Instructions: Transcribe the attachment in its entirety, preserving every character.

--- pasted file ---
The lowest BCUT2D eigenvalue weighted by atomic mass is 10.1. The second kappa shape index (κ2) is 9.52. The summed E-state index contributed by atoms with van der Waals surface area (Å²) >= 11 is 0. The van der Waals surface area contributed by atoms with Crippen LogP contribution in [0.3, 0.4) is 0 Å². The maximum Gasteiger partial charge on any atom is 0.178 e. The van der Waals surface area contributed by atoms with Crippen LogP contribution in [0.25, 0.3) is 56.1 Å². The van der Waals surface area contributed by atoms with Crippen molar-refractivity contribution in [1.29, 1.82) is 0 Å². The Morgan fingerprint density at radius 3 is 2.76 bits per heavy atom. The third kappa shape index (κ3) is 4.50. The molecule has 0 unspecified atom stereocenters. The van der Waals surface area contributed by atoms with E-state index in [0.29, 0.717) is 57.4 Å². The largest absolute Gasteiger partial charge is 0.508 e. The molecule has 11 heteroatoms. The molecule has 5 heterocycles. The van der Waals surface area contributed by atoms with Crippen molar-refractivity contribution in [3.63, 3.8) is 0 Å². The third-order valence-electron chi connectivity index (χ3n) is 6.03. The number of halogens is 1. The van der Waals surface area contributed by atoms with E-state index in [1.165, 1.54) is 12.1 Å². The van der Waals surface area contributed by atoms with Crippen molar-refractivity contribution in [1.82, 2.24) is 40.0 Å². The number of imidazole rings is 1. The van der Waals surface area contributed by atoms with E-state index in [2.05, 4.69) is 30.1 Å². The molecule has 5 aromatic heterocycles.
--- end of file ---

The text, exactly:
The lowest BCUT2D eigenvalue weighted by atomic mass is 10.1. The second kappa shape index (κ2) is 9.52. The summed E-state index contributed by atoms with van der Waals surface area (Å²) >= 11 is 0. The van der Waals surface area contributed by atoms with Crippen LogP contribution in [0.3, 0.4) is 0 Å². The maximum Gasteiger partial charge on any atom is 0.178 e. The van der Waals surface area contributed by atoms with Crippen LogP contribution in [0.25, 0.3) is 56.1 Å². The van der Waals surface area contributed by atoms with Crippen molar-refractivity contribution in [1.29, 1.82) is 0 Å². The Morgan fingerprint density at radius 3 is 2.76 bits per heavy atom. The third kappa shape index (κ3) is 4.50. The molecule has 0 unspecified atom stereocenters. The van der Waals surface area contributed by atoms with E-state index in [0.29, 0.717) is 57.4 Å². The largest absolute Gasteiger partial charge is 0.508 e. The molecule has 11 heteroatoms. The molecule has 5 heterocycles. The van der Waals surface area contributed by atoms with Crippen molar-refractivity contribution in [3.63, 3.8) is 0 Å². The third-order valence-electron chi connectivity index (χ3n) is 6.03. The number of halogens is 1. The van der Waals surface area contributed by atoms with E-state index in [1.165, 1.54) is 12.1 Å². The van der Waals surface area contributed by atoms with Crippen molar-refractivity contribution in [1.82, 2.24) is 40.0 Å². The number of imidazole rings is 1. The van der Waals surface area contributed by atoms with E-state index in [2.05, 4.69) is 30.1 Å². The molecule has 5 aromatic heterocycles.